PETERBOROUGH — Hilltop Golf Course is up for sale for an undisclosed sum, according to a news release from owner Annie Card. At least, the business is.
“It’s been a privilege and a whole lot of fun to steward this golf course for the past few years, and now it’s time to find the family, individual, or group of friends who will take it on, love it and build even better,” Card, who has owned the property since October 2017, said in the release.
The sale will include maintenance equipment, an indoor golf simulator, pro-shop inventory, handbooks and a period of training and transition, according to the Sept. 20 release.
While Card owns the business at 49 High St., the property is owned by MacDowell, an arts nonprofit in Peterborough. The course’s 6th and 7th greens abut The MacDowell Colony, which hosts an artist’s residency program.
In its 2021 season, Hilltop has 130 members, Card told The Sentinel Monday, up from 90 members when she bought the business four years ago.
The golf course has seen growth in both its women’s and men’s leagues, Card said in the release, and amid the pandemic, “rounds of golf were way up in 2020.”
In 1896, Marion MacDowell bought Hillcrest Farm as a summer residence for her and her husband. Five years later, the couple created a golf course in the corner of their property, where visitors and locals alike could enjoy the sport, according to the company’s website. MacDowell transferred ownership to the Peterborough Country Club in the early 1930s.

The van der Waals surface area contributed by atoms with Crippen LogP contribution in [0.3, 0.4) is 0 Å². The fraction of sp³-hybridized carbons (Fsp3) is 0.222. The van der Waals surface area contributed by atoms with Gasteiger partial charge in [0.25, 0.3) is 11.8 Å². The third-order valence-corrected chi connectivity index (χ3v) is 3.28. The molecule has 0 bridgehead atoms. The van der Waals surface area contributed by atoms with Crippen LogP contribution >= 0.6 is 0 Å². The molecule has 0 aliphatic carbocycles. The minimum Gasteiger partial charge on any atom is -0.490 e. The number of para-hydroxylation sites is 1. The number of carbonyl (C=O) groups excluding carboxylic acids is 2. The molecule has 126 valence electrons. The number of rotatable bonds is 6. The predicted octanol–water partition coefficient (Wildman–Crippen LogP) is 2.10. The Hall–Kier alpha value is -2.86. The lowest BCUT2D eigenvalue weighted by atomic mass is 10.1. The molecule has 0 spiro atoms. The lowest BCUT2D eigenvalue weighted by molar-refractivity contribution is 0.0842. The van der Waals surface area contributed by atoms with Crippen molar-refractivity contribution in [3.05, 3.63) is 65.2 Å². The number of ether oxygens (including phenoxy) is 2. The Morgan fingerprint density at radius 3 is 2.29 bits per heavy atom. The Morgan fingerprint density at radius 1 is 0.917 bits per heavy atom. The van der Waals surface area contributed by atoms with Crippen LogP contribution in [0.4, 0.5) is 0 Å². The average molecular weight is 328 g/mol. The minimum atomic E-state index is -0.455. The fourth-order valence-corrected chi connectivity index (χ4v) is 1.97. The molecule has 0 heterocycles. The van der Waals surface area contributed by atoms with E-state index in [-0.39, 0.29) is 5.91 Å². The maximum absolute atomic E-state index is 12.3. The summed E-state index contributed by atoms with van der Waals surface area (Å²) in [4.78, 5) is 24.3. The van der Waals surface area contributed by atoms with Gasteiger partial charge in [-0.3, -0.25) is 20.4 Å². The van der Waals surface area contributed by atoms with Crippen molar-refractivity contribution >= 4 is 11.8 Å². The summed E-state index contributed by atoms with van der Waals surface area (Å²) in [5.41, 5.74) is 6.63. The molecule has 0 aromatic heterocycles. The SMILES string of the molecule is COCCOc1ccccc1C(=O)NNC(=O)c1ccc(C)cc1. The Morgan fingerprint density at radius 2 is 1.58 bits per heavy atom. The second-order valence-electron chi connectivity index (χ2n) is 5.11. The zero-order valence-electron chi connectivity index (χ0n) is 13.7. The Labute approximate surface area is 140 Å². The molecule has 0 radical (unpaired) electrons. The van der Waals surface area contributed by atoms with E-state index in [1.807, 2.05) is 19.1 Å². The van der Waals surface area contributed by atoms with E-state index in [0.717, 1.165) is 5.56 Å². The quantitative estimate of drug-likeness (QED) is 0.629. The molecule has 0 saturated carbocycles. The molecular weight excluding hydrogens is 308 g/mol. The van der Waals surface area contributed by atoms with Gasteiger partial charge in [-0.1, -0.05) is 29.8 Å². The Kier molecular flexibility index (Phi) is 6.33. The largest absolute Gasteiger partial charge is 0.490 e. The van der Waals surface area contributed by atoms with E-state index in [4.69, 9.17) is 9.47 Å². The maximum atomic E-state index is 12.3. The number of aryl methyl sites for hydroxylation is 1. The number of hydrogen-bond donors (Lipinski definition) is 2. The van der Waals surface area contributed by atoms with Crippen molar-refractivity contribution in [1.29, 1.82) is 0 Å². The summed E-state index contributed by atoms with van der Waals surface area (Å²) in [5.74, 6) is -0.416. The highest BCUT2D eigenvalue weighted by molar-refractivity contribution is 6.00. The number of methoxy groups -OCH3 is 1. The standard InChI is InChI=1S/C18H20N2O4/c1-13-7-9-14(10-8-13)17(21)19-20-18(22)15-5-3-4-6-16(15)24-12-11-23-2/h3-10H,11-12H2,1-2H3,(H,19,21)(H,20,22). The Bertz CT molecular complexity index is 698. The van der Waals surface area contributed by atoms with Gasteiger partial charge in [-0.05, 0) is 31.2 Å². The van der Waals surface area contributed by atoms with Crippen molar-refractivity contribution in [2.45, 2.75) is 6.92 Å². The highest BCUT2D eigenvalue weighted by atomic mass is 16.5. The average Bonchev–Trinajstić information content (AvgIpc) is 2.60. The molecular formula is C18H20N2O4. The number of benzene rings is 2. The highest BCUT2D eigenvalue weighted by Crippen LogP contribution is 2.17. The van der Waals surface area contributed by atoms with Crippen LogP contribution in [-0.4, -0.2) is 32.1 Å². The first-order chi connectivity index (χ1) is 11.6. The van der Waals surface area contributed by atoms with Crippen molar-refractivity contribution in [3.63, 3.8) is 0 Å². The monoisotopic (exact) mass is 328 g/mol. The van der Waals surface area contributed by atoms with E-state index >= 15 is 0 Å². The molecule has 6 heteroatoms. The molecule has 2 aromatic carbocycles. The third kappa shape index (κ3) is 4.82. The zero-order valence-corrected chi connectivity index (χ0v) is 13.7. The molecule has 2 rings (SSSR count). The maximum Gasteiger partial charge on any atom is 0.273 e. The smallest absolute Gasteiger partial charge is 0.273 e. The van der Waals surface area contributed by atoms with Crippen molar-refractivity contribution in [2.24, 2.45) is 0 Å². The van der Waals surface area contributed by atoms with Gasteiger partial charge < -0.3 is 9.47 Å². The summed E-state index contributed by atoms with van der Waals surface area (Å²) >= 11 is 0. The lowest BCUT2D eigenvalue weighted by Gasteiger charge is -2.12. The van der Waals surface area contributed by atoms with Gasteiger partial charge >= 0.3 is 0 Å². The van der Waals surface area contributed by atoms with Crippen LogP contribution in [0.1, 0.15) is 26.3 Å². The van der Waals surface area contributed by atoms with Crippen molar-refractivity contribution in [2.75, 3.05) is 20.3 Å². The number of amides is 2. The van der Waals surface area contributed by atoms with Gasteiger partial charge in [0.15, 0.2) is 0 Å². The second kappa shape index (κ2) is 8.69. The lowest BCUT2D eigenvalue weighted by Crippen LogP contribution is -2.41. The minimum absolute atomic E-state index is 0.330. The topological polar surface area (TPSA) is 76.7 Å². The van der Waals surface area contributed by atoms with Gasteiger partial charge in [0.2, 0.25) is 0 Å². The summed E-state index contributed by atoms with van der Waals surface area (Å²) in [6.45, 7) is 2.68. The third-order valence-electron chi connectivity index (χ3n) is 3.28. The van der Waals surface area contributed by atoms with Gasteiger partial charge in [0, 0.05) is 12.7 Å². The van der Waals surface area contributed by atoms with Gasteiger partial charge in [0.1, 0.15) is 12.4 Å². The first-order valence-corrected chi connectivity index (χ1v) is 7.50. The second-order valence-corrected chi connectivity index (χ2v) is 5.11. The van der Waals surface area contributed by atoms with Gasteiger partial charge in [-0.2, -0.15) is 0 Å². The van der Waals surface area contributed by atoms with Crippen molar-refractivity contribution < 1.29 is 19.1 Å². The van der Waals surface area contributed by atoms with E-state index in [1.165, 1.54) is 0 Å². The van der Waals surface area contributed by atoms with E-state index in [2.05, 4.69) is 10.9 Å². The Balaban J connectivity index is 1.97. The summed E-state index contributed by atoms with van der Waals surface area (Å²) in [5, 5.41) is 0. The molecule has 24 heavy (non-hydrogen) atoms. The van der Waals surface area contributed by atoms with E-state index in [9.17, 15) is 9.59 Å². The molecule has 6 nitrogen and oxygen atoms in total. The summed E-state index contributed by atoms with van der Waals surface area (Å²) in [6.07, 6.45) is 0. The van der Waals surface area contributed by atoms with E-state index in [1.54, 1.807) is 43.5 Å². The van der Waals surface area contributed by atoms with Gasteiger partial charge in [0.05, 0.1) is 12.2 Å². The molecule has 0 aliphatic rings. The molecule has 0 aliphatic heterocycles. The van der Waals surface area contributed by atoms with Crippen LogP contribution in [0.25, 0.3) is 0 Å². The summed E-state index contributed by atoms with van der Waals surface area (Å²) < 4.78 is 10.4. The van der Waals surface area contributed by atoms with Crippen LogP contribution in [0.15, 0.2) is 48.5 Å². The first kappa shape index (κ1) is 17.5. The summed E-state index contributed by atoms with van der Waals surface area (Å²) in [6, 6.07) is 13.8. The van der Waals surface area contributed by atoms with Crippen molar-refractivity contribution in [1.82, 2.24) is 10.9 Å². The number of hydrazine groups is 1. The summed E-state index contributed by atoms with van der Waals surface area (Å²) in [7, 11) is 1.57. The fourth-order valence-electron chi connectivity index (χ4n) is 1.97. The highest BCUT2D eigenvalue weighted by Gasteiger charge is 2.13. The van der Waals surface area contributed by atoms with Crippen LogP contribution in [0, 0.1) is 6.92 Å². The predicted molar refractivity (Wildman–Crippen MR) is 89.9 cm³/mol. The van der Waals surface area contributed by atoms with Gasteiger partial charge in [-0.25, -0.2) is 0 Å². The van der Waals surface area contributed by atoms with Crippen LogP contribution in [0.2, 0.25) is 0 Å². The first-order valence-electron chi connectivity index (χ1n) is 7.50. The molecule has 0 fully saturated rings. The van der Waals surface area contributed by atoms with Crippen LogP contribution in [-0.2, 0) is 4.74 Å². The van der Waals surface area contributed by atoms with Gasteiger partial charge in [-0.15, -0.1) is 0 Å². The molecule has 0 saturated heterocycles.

Just over a decade ago, the board of the business — which had been renamed Monadnock Country Club — sold the business to The MacDowell Colony after falling into debt. MacDowell agreed to lease the property back to the country club, but in 2016, MCC declared bankruptcy, according to Card.
In 2017, a group of Peterborough residents came together to buy memberships, and the newly named Hilltop Golf Course reopened. At the end of that season, Card assumed ownership.
“I see people searching and looking for the next chapter,” Card said. “I think it’s a great opportunity for someone a little younger than myself … to take the reins of this.”
Card said she’s proud of the work she and her team have put into improving the grounds.
“We’ve got to a place where it’s a good time to hand it off to someone else,” Card said. “I will do that happily, and cheerfully, with 1,000 percent support for the right buyer.”
That “right buyer” is someone who is community-minded, Card said, and doesn’t necessarily need experience running a golf course.
But just because she’s selling the business doesn’t mean you won’t catch Card on the green.
“I can’t wait to be just a regular member,” Card said, laughing. “I would love to just show up and golf; that would be just lovely.”